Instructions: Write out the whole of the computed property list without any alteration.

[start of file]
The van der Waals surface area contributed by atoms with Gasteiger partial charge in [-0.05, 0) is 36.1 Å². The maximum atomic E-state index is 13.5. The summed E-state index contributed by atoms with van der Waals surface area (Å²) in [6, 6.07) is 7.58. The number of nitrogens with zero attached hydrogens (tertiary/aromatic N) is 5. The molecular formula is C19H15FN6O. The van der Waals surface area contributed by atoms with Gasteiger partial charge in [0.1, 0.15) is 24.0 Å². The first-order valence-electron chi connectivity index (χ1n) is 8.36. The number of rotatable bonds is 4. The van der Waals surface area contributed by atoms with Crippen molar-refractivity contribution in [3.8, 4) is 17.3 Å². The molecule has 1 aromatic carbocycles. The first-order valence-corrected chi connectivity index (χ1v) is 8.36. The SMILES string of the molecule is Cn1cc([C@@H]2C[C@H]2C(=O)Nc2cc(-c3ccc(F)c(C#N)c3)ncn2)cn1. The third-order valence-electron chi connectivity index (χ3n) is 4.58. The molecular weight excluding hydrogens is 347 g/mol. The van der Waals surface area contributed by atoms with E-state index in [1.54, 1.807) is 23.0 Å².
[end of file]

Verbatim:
The van der Waals surface area contributed by atoms with Gasteiger partial charge in [-0.05, 0) is 36.1 Å². The maximum atomic E-state index is 13.5. The summed E-state index contributed by atoms with van der Waals surface area (Å²) in [6, 6.07) is 7.58. The number of nitrogens with zero attached hydrogens (tertiary/aromatic N) is 5. The molecular formula is C19H15FN6O. The van der Waals surface area contributed by atoms with Gasteiger partial charge in [0.1, 0.15) is 24.0 Å². The first-order valence-electron chi connectivity index (χ1n) is 8.36. The number of rotatable bonds is 4. The van der Waals surface area contributed by atoms with Crippen molar-refractivity contribution in [3.8, 4) is 17.3 Å². The molecule has 1 aromatic carbocycles. The first-order valence-corrected chi connectivity index (χ1v) is 8.36. The SMILES string of the molecule is Cn1cc([C@@H]2C[C@H]2C(=O)Nc2cc(-c3ccc(F)c(C#N)c3)ncn2)cn1. The third-order valence-electron chi connectivity index (χ3n) is 4.58. The molecular weight excluding hydrogens is 347 g/mol. The van der Waals surface area contributed by atoms with E-state index in [1.54, 1.807) is 23.0 Å².